Successful puppy socialization depends largely on how the animal is treated in the first character-forming weeks of her life. Some experts believe that a puppy’s personality forms by the age of fourteen to sixteen weeks. However, all experts agree that the way you treat your puppy early affects your dog’s sociability in later life.
Puppy Socialization: Do’s and Don’ts
After a puppy has been weaned, successful socialization relies on feeding the puppy a balanced diet, spending time familiarizing her with her home environment, and showing the puppy affection whenever you handle her. Above these guidelines, some general do’s and don’ts will further help you socialize your puppy.
Do be consistent and patient. The process of puppy socialization is usually easy to accomplish if it’s carried out systematically during the first few months of a puppy’s life. Undoing antisocial behavior is much harder once the dog is full-grown.
Do know where your puppy comes from. Before attempting puppy socialization, you should keep in mind your puppy’s background. Anyone taking on a stray puppy or a young puppy from a shelter should be wary of possible problems. Try to find out as much as you can about the puppy’s background and early upbringing. If your puppy did come from a shelter, proceed more slowly and cautiously with puppy socialization. Puppies from shelters have had less contact with humans and need more time to get used to it without being afraid.
Don’t leave your puppy alone for too long. One of the most common causes of poor puppy socialization is leaving a puppy alone all day. Puppies should be left alone only for very brief intervals of time. If this is not practical, consider hiring a dog-sitter. Dogs and particularly puppies become lonely and bored if left alone all day. Lack of social interaction and boredom will create canine behavioral problems and could turn your puppy into a destructive, noisy pet that annoys the neighbors.
Remember Pavlov’s Dog?
Pavlov was a researcher who used rewards to get a dog to respond to a ringing bell. Like Pavlov’s dog, puppies (and dogs in general) learn faster when they receive a reward. The lesson: rewards work better than punishments. While the best rewards are TLC and a sense of belonging, doggie treats are a close second!
How to Prepare Your Puppy for Meeting Strangers
If puppies don’t receive enough human contact early on, the results can be devastating when the dog is expected to behave appropriately around unfamiliar adults, children and other animals. A puppy deprived of socialization in the first few weeks of his life is likely to exhibit extreme fear and/or aggression. Often when a puppy feels cornered or that his territory is being invaded, he may act defensively, biting the nearest target.
Weaning time provides a great opportunity to prepare your puppy for meeting strangers. Involve responsible family members in the day-to-day care of your puppy. If you have tolerant adult dogs or cats, allow them to mingle under your supervision. Let your puppy communicate through fences with neighbors’ cats and dogs in order to engender a degree of friendship and mutual respect.
Dealing with Loud Noises
Because young puppies can be frightened of loud noises, avoid leaving them alone in a situation where there will be loud, disorienting noise. Thunderstorms, fireworks and low-flying aircraft can be particularly frightening. However, if loud noises are unavoidable, try to keep your pet in familiar surroundings. If your puppy isn’t used to these noises, she may become frightened and anxious as an adult dog whenever she hears a similar noise.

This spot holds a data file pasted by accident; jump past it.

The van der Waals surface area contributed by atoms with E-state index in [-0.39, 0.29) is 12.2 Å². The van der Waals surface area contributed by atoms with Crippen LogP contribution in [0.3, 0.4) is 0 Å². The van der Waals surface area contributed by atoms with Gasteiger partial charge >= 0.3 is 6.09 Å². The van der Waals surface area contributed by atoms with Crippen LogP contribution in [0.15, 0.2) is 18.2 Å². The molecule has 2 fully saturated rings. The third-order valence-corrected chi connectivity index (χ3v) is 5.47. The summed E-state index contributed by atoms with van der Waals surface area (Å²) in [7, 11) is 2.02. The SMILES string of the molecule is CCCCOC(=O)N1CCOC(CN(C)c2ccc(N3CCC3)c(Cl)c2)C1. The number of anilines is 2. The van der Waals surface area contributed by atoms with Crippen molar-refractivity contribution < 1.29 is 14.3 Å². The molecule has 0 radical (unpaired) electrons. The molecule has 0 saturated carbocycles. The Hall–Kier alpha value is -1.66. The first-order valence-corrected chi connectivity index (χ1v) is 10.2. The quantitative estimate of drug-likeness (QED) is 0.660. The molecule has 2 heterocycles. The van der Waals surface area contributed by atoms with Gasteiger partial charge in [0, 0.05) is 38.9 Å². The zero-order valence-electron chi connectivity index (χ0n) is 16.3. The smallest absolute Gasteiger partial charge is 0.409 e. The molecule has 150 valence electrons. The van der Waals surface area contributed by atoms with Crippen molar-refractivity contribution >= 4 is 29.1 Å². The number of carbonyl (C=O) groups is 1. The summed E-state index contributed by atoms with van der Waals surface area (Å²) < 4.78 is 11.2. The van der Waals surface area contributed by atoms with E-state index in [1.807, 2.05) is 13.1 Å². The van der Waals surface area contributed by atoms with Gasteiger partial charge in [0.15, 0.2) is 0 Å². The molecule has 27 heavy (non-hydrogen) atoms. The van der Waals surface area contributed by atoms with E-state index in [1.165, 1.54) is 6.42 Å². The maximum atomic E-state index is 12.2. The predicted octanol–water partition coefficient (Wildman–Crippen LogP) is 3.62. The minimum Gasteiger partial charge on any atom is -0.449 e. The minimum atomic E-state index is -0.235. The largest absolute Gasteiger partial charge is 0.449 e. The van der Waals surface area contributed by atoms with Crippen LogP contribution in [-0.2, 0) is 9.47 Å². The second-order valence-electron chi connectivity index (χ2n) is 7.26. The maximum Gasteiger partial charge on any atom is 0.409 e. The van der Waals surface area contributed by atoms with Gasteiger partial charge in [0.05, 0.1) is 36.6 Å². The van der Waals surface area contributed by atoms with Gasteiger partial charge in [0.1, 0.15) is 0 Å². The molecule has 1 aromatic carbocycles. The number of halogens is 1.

Aggression-Free Contact with Other Animals
Over the course of your puppy’s life, he will most likely come into contact with an aggressive animal. Be prepared for this by ensuring that your puppy is on a leash at all times when exercising. If your pup gets into a fight with another dog, never intercept with your bare hands. Instead, use shock tactics to split up the fight. Throw a bucket of water over them or distract them with a loud noise.
The best way to prepare your puppy for socializing with other animals without becoming fearful or aggressive is to put your puppy through obedience classes. Most dogs respond well to the controlled environment and expert instruction available in obedience courses. Alternatively, join forces with other dog owners in the neighborhood and walk your dogs together.
Tips for Raising a Social Dog
Here are some more tips to help you appropriately socialize your puppy:
- Feed your puppy at the same time each day. Regular mealtimes and set routines will help your puppy feel more settled. Never feed your puppy scraps from your dining table.
- Designate a specific area for paper training.
- Provide a teething puppy with chew toys to prevent them from biting people, animals, your furniture or whatever else he can sink his teeth into!
- Curb your puppy’s natural instinct to chase cars or other animals by keeping your pet on a leash at all times when out in public. Restrain any attempts to bolt by pulling the leash sharply and using your established “No!” command.
- Exercise puppies regularly to use up their excess energy. Regular exercise also helps them to release any stress or anxiety they may be holding in.
- Always offer rewards for good behavior. Positive reinforcement promotes good behavior.
- Don’t reward jumping up on people even if done in affection. Jumping up is not acceptable and should be decisively discouraged at all times.
Allay boredom with lots of doggie toys. Your puppy is less likely to engage in destructive behavior if he has a stash of chew toys to distract him.